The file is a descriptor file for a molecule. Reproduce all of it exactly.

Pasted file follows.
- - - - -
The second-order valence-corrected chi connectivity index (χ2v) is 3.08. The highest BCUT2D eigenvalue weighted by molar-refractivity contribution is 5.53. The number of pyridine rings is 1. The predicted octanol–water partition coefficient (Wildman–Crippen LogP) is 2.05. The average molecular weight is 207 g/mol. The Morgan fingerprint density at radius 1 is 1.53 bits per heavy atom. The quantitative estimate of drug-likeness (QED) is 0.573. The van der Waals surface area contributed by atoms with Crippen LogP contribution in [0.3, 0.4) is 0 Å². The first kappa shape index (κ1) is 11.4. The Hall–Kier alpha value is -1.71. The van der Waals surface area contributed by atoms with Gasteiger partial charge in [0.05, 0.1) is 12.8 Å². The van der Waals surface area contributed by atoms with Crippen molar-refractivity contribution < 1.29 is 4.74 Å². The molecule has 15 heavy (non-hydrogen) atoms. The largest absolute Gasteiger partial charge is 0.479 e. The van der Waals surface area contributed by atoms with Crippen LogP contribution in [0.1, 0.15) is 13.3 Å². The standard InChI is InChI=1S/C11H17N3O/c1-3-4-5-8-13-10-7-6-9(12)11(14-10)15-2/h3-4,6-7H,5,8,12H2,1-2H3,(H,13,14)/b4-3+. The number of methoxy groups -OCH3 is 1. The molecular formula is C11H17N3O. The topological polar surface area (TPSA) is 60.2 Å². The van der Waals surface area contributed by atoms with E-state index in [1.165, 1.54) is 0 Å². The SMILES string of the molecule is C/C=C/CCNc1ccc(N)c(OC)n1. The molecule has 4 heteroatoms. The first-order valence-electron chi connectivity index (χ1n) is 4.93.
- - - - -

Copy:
The second-order valence-corrected chi connectivity index (χ2v) is 3.08. The highest BCUT2D eigenvalue weighted by molar-refractivity contribution is 5.53. The number of pyridine rings is 1. The predicted octanol–water partition coefficient (Wildman–Crippen LogP) is 2.05. The average molecular weight is 207 g/mol. The Morgan fingerprint density at radius 1 is 1.53 bits per heavy atom. The quantitative estimate of drug-likeness (QED) is 0.573. The van der Waals surface area contributed by atoms with Crippen LogP contribution in [0.3, 0.4) is 0 Å². The first kappa shape index (κ1) is 11.4. The Hall–Kier alpha value is -1.71. The van der Waals surface area contributed by atoms with Gasteiger partial charge in [0.05, 0.1) is 12.8 Å². The van der Waals surface area contributed by atoms with Crippen molar-refractivity contribution < 1.29 is 4.74 Å². The molecule has 15 heavy (non-hydrogen) atoms. The largest absolute Gasteiger partial charge is 0.479 e. The van der Waals surface area contributed by atoms with Crippen LogP contribution in [0.1, 0.15) is 13.3 Å². The standard InChI is InChI=1S/C11H17N3O/c1-3-4-5-8-13-10-7-6-9(12)11(14-10)15-2/h3-4,6-7H,5,8,12H2,1-2H3,(H,13,14)/b4-3+. The number of methoxy groups -OCH3 is 1. The molecular formula is C11H17N3O. The topological polar surface area (TPSA) is 60.2 Å². The van der Waals surface area contributed by atoms with E-state index in [1.165, 1.54) is 0 Å². The SMILES string of the molecule is C/C=C/CCNc1ccc(N)c(OC)n1. The molecule has 4 heteroatoms. The first-order valence-electron chi connectivity index (χ1n) is 4.93.